December is a time filled with many sights, sounds and other senses. The anticipation of vacation and the holidays means it’s time to pull out some creative lesson plans for winter. These December lesson plans will make everyone merrier.
Cut out enough snowflakes for your class on a die cut machine. Punch a hole in the top of the snowflake. Cut up enough string to make a loop for the snowflake to hang it. Students will be writing snowflake similes. Remind students that a simile is a comparison using like or as. An example could be: Snowflakes are like tiny wishes falling from the sky. Students should write at least two on the snowflake and then decorate with markers and glitter. Hang them up around the classroom for a beautiful winter atmosphere.
Kwanzaa is a holiday that celebrates African heritage. One important aspect of the Kwanzaa celebration is the seven principles of Kwanzaa or Nguzo Saba. Unity, self-determination, collective work and responsibility, collective economics, purpose, creativity and faith are all principles. Go to holidays.net to find more information about these principles. Discuss with children the seven principles of Kwanzaa and what they mean. Then make this colorful Kwanzaa plaque to display the seven principles of Kwanzaa. Find this art project on crayola.com.
How the Grinch Stole Christmas and Character Change
In books, many characters undergo some sort of change. The change may be good or bad. Often times, a certain event helps a character go from good to bad or cowardly to brave. Read children the classic Seuss tale, How the Grinch Stole Christmas. Use a Character Trait Chart to help students see where the Grinch’s character changes in the story. Students can then write a paragraph describing this change.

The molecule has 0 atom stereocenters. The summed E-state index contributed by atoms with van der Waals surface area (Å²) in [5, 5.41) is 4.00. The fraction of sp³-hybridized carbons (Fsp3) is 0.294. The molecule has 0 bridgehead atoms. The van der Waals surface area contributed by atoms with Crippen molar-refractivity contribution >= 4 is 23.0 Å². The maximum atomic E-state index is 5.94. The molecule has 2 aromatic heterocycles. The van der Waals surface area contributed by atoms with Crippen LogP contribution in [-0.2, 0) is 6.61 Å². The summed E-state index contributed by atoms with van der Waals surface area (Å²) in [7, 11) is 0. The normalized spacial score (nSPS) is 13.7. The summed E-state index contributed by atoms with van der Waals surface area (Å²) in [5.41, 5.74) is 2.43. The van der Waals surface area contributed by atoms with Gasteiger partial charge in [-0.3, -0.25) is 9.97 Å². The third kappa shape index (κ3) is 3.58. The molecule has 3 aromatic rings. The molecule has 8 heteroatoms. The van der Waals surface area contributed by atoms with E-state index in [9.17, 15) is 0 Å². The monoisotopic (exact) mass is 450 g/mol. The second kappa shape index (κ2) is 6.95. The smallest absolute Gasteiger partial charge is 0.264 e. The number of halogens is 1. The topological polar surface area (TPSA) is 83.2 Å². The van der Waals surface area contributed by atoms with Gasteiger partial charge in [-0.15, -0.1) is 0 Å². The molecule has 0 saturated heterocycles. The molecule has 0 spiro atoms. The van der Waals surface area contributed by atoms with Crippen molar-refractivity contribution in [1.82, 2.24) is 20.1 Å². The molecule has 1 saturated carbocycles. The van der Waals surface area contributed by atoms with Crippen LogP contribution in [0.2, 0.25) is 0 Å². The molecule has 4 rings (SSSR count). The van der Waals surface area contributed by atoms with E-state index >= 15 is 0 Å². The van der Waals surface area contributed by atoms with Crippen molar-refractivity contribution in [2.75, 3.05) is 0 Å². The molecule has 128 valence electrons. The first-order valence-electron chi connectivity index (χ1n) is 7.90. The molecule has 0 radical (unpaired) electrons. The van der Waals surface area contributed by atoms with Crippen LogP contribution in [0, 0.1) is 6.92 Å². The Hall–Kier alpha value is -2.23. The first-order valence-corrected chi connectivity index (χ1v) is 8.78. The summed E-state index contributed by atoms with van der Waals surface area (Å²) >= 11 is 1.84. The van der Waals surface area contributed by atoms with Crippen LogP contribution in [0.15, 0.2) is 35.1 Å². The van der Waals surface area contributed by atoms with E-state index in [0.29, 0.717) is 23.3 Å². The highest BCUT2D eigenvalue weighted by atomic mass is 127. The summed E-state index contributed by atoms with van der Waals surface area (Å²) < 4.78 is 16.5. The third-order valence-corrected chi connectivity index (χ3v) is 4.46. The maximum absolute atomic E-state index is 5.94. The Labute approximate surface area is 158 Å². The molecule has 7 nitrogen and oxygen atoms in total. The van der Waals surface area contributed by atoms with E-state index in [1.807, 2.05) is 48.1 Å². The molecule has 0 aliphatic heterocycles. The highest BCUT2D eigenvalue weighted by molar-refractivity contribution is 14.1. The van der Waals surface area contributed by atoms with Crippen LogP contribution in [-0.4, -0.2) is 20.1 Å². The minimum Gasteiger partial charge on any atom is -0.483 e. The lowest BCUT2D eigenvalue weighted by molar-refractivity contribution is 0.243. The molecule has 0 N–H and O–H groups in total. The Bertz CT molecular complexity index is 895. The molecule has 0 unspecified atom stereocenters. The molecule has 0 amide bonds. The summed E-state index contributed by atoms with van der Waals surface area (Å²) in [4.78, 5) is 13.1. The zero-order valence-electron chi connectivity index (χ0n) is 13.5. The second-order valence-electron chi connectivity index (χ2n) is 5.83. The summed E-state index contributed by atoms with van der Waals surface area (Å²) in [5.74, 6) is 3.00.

Make this fun art project using your hands. First discuss the significance of the menorah by reading a little history from apples4theteacher.com. Then, students will trace their hands to make the backdrop for the eight candles. The thumbs become the base of the menorah. Color in the menorah using markers and hang with string. See a finished example and complete directions at crayola.com.
How do Animals Adapt in the Winter?
When it gets colder, we simply put on a jacket and turn up the heater. However, how does life change for animals? Students must choose an animal and then use the Internet or library to find answers to the following questions: what sort of shelter do they use? Does this animal hibernate? Does their fur change color? How do they find food and what sort of food do they eat in the winter? Students can write their findings in a report form on the computer or by hand. Or do a winter scavenger hunt to find the information with a partner.